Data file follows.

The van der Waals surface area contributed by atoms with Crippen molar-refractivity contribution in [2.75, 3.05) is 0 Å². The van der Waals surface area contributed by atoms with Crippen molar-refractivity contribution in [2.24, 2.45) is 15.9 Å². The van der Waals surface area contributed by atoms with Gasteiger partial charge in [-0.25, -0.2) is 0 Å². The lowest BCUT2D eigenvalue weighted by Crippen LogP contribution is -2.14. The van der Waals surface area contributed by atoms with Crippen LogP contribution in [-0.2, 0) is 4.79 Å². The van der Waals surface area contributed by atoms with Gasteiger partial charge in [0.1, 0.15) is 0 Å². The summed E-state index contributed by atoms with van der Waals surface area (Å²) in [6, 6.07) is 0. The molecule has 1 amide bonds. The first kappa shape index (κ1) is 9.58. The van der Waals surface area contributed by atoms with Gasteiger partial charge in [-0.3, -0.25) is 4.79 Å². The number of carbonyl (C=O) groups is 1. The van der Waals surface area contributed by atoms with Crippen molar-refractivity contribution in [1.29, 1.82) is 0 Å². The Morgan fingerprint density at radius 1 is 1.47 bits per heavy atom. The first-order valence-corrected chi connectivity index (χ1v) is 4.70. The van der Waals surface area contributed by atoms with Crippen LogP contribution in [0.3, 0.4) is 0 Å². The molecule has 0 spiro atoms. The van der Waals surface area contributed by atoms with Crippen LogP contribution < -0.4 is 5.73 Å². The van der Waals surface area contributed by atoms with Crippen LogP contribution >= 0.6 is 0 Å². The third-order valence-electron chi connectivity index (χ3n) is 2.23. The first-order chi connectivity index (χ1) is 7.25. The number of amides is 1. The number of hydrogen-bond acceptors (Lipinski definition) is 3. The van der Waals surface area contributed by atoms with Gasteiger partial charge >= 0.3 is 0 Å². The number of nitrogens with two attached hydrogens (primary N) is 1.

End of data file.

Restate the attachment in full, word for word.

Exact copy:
The van der Waals surface area contributed by atoms with Crippen molar-refractivity contribution in [2.75, 3.05) is 0 Å². The van der Waals surface area contributed by atoms with Crippen molar-refractivity contribution in [2.24, 2.45) is 15.9 Å². The van der Waals surface area contributed by atoms with Gasteiger partial charge in [-0.25, -0.2) is 0 Å². The lowest BCUT2D eigenvalue weighted by Crippen LogP contribution is -2.14. The van der Waals surface area contributed by atoms with Crippen LogP contribution in [-0.2, 0) is 4.79 Å². The van der Waals surface area contributed by atoms with Gasteiger partial charge in [0.1, 0.15) is 0 Å². The summed E-state index contributed by atoms with van der Waals surface area (Å²) in [6, 6.07) is 0. The molecule has 1 amide bonds. The first kappa shape index (κ1) is 9.58. The van der Waals surface area contributed by atoms with Gasteiger partial charge in [-0.3, -0.25) is 4.79 Å². The number of carbonyl (C=O) groups is 1. The van der Waals surface area contributed by atoms with Crippen molar-refractivity contribution in [1.29, 1.82) is 0 Å². The Morgan fingerprint density at radius 1 is 1.47 bits per heavy atom. The first-order valence-corrected chi connectivity index (χ1v) is 4.70. The van der Waals surface area contributed by atoms with Crippen LogP contribution in [0.3, 0.4) is 0 Å². The molecule has 0 spiro atoms. The van der Waals surface area contributed by atoms with Crippen LogP contribution < -0.4 is 5.73 Å². The van der Waals surface area contributed by atoms with Crippen LogP contribution >= 0.6 is 0 Å². The third-order valence-electron chi connectivity index (χ3n) is 2.23. The first-order chi connectivity index (χ1) is 7.25. The number of amides is 1. The number of hydrogen-bond acceptors (Lipinski definition) is 3. The van der Waals surface area contributed by atoms with Gasteiger partial charge >= 0.3 is 0 Å². The number of nitrogens with two attached hydrogens (primary N) is 1.